where you got the book (library, friend, clueless enemy) so you can find it
again when (not if) you need it.
Some modern writers use spreadsheets to organize their historical notes. Personally, I had a bad experience with a spreadsheet program back in the mid-1990s and never recovered from it, so I still use index cards and my memory. Thankfully, despite my general ditziness, I have a really good memory for otherwise useless bits of historical trivia, such as the fact that British WW2 parachutes could be guided by their passengers in flight while
German ones couldn’t.
How much is enough?
Generally, my brain starts mapping out the story, often without my conscious input, while I’m otherwise engaged with the research, and that’s likely true for other writers, as well. After reading a few books and exploring a few websites, I imagine one day you’ll wake up and say, “Hey, I understand this stuff and I need to start writing.” If that doesn’t happen,
maybe you haven’t found the right book or website to spur your imagination.
Consider adding a dash of fiction, either written by a writer from that era
(such as Jane Austen from the Regency) or by a modern writer interpreting it.
And remember, while you’re writing, there’s such a thing as
too much (historical) information. Ask yourself:
- Do some paragraphs in your story read like a guidebook?
- Do you get lost following your own descriptions?
- Do you find yourself skimming over some paragraphs you’ve written?
- Do your critique partners praise the research but not the story?
If any of these problems resonate, chances are you’re including too much historical detail, or perhaps the wrong details. Try to find the ones that strike a chord in the reader’s imagination, not the ones that bore her to tears.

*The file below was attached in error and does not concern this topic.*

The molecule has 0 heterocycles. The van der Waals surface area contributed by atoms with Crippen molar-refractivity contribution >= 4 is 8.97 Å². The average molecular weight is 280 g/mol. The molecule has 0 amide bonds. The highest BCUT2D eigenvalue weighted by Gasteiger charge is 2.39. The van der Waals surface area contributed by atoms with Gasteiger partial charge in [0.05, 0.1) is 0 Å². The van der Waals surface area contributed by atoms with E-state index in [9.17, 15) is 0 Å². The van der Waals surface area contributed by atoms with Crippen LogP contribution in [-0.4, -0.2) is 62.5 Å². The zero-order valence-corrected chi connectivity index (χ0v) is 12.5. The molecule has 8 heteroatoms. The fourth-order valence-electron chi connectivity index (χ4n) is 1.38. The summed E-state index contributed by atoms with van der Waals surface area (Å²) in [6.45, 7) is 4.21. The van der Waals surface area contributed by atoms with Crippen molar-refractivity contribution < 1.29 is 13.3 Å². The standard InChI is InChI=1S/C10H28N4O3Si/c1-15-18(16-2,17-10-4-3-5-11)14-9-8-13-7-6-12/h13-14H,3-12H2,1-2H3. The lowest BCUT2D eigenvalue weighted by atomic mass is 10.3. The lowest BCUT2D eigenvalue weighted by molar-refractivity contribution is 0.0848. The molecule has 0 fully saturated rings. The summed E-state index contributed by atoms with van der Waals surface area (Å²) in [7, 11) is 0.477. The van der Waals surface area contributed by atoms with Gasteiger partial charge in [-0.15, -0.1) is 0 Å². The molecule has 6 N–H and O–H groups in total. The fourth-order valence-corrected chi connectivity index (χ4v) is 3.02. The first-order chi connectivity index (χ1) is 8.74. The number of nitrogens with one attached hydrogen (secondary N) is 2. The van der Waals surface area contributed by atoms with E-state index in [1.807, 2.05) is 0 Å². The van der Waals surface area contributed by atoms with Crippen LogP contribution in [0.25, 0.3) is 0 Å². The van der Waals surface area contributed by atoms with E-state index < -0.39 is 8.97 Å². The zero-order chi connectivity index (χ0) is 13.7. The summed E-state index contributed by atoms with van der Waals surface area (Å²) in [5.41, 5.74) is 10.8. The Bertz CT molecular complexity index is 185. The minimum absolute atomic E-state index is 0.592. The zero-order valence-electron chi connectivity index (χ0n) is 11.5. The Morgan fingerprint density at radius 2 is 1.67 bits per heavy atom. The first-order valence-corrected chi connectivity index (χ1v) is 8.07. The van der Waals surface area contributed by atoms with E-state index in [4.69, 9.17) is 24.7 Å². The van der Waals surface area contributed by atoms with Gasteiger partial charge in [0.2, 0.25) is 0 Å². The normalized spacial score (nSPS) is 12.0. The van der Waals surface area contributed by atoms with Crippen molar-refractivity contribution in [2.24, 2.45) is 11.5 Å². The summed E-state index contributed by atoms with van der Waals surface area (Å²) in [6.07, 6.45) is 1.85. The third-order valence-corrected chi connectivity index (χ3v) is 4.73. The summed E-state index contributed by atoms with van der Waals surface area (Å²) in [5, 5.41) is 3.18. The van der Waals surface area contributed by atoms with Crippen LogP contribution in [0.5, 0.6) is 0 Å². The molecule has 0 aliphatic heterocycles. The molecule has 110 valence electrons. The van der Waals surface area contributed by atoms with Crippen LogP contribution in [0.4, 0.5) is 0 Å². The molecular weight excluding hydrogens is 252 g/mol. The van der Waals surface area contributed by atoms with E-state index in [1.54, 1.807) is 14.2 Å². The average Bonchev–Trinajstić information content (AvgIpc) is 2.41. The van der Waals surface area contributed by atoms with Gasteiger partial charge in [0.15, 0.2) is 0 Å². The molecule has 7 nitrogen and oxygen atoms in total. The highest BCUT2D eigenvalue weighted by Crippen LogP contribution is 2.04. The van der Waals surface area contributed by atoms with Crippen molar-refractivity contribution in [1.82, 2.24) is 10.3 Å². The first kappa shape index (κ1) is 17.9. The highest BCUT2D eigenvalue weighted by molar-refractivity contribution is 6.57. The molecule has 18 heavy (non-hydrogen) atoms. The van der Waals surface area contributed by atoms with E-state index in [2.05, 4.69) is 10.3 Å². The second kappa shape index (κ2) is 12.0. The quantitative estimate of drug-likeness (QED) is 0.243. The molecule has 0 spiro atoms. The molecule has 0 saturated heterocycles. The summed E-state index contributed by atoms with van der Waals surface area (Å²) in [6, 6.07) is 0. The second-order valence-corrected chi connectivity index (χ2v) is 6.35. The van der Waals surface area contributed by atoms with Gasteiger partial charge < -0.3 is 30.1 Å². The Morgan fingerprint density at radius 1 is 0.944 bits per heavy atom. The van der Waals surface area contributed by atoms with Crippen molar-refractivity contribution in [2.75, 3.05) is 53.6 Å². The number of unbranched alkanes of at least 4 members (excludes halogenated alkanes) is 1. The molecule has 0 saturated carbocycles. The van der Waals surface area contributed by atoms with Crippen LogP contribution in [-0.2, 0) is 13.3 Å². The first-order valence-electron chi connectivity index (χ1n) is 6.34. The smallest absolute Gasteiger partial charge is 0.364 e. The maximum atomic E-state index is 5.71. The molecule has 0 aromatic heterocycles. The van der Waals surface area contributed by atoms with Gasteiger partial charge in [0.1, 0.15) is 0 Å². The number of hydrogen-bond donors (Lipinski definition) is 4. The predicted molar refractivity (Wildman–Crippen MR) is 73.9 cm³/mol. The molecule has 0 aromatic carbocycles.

On the other hand, if you can yank the story and characters from that era and insert them into another one without effort, then maybe you’re not including enough details or performing enough research. The best historical fiction intertwines the plotline and characters with the events and mores of that particular age so tightly, they can’t be torn asunder.
If you’re curious
Some of the websites I discovered while researching my World War II mystery include:
- The Royal Air Force historical timeline
- The 1940s Society of the UK homepage
- U-boat.net, which covers the navies on both sides in both wars
- The Virtual Tour of Oxford, since that’s where part of the story takes place.
- Sonicbomb videos
- Glamour Daze blog, “an archive of vintage fashion and beauty”
- The BBC website for archived memories, called WW2 People’s War
- The Scottish Police Services Authority website on forensic history
- The PBS website for Secrets of the Dead (hint: search for World War II)
Thanks for hosting me, Lindsay. Now it’s your turn on the hot seat. Everyone, help me convince Lindsay that one (sort of) good turn deserves another, and an engagement on my blog, Mysteries and Histories, is now in order.
(NOTE TO GUNNER:) Anyone ever tell you that you don’t play fair. Just say when and where. Being the challenged the choice of weapons is mine-word at 20 paces.